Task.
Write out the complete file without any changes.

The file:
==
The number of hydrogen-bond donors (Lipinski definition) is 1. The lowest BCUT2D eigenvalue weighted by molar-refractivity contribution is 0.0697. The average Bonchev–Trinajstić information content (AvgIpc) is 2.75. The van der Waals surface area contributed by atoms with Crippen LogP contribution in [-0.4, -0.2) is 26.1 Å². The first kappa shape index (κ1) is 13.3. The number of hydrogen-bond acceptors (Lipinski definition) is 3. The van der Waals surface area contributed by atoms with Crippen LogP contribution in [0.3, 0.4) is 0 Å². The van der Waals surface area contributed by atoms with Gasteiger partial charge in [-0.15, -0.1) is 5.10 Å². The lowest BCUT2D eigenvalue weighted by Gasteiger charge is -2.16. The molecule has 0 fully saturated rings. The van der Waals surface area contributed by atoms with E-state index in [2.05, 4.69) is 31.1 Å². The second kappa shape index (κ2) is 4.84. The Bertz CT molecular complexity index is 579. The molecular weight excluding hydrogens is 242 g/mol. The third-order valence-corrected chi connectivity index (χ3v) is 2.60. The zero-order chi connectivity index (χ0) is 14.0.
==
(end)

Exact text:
The number of hydrogen-bond donors (Lipinski definition) is 1. The lowest BCUT2D eigenvalue weighted by molar-refractivity contribution is 0.0697. The average Bonchev–Trinajstić information content (AvgIpc) is 2.75. The van der Waals surface area contributed by atoms with Crippen LogP contribution in [-0.4, -0.2) is 26.1 Å². The first kappa shape index (κ1) is 13.3. The number of hydrogen-bond acceptors (Lipinski definition) is 3. The van der Waals surface area contributed by atoms with Crippen LogP contribution in [0.3, 0.4) is 0 Å². The van der Waals surface area contributed by atoms with Gasteiger partial charge in [-0.15, -0.1) is 5.10 Å². The lowest BCUT2D eigenvalue weighted by Gasteiger charge is -2.16. The molecule has 0 fully saturated rings. The van der Waals surface area contributed by atoms with E-state index in [2.05, 4.69) is 31.1 Å². The second kappa shape index (κ2) is 4.84. The Bertz CT molecular complexity index is 579. The molecular weight excluding hydrogens is 242 g/mol. The third-order valence-corrected chi connectivity index (χ3v) is 2.60. The zero-order chi connectivity index (χ0) is 14.0.